Joint Occupation. - Only two joint occupiers under the £10 qualification can be registered, unless they derive the property by inheritance, marriage, or will, or are bona-fide engaged in carrying on business as partners. See also N.B. below.

(b) HOUSEHOLDERS:-

The inhabitant occupier as owner or tenant for 12 months preceding 15 July in any year of any dwelling-house within the county.

Note - A "dwelling-house" includes, for the purposes of the franchise, any "part of a house which is separately occupied as a dwelling," and where the landlord lets out the whole of the house in apartments, retaining no control. A single room may thus be considered a dwelling-house. Sole occupation of one "part of a house" qualifies, notwithstanding joint occupation of another part. Residence is required. Joint occupation under this head confers no qualification. A man does not lose his vote by letting his house furnished during a part of the qualifying period not exceeding 4 months in the whole.

The Service Franchise.* - Any man who himself inhabits a dwelling-house (as above defined) by virtue of any office, service, or employment, is entitled to a vote in respect of the same, provided that the person under whom he serves does not inhabit the house. The overseers are bound to place the names of all such upon the rate-book as inhabitant householders, notwithstanding that the rent or rates may be paid by their employer. See also N.B. below.

N.B.- Occupation of premises in a Parliamentary borough cannot qualify to vote for the county.

Successive Occupation. - If two or more premises in the same division of a county, or in the same county if it is undivided, are occupied in immediate succession, the vote is not thereby lost. If the occupier is omitted from the list, a claim should be sent to the overseer by 20 August, giving particulars of all the premises so occupied.

Poor Rates. - The occupier must have been rated in respect of the premises to all poor rates made during the qualifying period. All poor rates due on 5 January must have been paid on or before 20 July. If the owner is liable for the rates, and has not paid them, the tenant may pay them, and deduct the amount from the rent. Wherever the landlord pays the rates, the overseers are bound to insert the occupier's name in the rate-book.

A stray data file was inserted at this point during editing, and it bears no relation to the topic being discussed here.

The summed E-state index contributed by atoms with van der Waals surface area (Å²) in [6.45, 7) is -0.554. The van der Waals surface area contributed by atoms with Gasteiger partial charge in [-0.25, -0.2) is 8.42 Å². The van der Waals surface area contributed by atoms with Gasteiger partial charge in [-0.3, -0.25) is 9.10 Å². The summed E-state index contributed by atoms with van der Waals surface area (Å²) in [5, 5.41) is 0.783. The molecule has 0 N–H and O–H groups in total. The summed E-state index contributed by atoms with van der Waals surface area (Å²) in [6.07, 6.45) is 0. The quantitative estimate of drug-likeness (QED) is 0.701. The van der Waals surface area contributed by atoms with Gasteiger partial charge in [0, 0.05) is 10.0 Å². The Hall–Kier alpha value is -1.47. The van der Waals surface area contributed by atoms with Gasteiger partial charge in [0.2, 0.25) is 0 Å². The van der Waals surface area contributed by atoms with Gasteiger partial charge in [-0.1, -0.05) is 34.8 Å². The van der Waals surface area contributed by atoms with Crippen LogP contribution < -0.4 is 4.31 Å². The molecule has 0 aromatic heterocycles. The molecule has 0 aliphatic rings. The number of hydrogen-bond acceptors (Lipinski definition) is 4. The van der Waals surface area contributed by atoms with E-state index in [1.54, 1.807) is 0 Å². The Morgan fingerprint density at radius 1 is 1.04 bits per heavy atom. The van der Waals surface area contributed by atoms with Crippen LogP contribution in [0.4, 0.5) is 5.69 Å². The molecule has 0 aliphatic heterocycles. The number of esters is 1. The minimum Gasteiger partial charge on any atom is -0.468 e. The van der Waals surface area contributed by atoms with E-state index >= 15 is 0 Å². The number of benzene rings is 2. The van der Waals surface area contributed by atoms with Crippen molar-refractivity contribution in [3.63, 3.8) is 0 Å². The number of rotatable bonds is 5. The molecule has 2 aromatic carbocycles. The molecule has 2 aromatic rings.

Claims. - The names of qualified householders and occupiers must be placed by the overseers on the list published by them on 1 August. No claim is necessary in their casem but if any names are omitted by the overseers, a notice of claim must be sent on or before 20 August.

3. - LODGERS.

The inhabitant occupier, for the 12 months preceding 15 July in any year of lodgings in the same house within the county (or division) of the clear yearly value, if let unfurnished, of £10 or upwards.

Note. - The term "lodgings" comprises any apartment or place of residence, whether furnished or unfurnished, in a dwelling-house, where the landlord resides and retains control over the passages and outer doors.

Residence is required.

Joint Occupation. - The inhabitant occupier, jointly with others, of lodgings of such clear yearly value, if let unfurnished, as gives a sum of not less than £10 for each occupier is entitled to claim a vote; but no more than two such joint occupiers may be registered in respect of one set of lodgings.

Occupation of lodgings in a Parliamentary borough cannot qualify to vote for a county.

The occupation in immediate succession of different lodgings of sufficient value in the same house will qualify. But removal from one house to another disqualifies for the year.

Additional rooms may be taken during the year without vitiating the qualification.

Claims. - Lodgers not already registered must send to the overseers claims to vote on or before 20 August. Those already registered must renew their claims yearly, on or before 25 July.

Boroughs[edit]

1. - RESERVED RIGHTS.

Persons possessing rights permanently or temporarily reserved by the Reform Act of 1832, such as

(1) Freeholders and burgage tenants in cities and towns which are counties of themselves; e.g., Bristol, Exeter, Norwich, and Nottingham.

(2) Freemen and burgesses by servitude (except in London).

Freemen and liverymen in the City of London.

Inhabitants, inhabitant householders, inhabitants paying scot and lot, potwallers. (These rights are now merged in the occupation franchise.)

2. THE OCCUPATION FRANCHISE.

(a) £10 OCCUPIERS:-

The occupier as owner or tenant for 12 months preceding 15 July in any year of any land or tenement within the borough of a clear yearly value of not less than £10.

Note - The word "tenement" includes a warehouse, counting-house, shop, or any part of a house separately occupied for the purpose of any business, trade or profession. Such part may be described in claims as "offices," "chambers," "studios," or by any other applicable term. Sole occupation of one part will qualify, although another part may be occupied jointly.

The voter must have resided in the borough or within 7 miles (City of London 25 miles) of its boundary for the 6 months preceding 15 July.

Joint Occupation qualifies all the joint occupiers wherever the clear yearly value is enough to give a sum of £10 for each occupier.

Assessed Taxes. - The occupier must also have paid on or before 20 July all assessed taxes due in respect of the premises up to 5 January. See also N.B., post.

(b) HOUSEHOLDERS:-

The inhabitant occupier as owner or tenant for 12 months preceding 15 July in any year of any dwelling-house within the borough.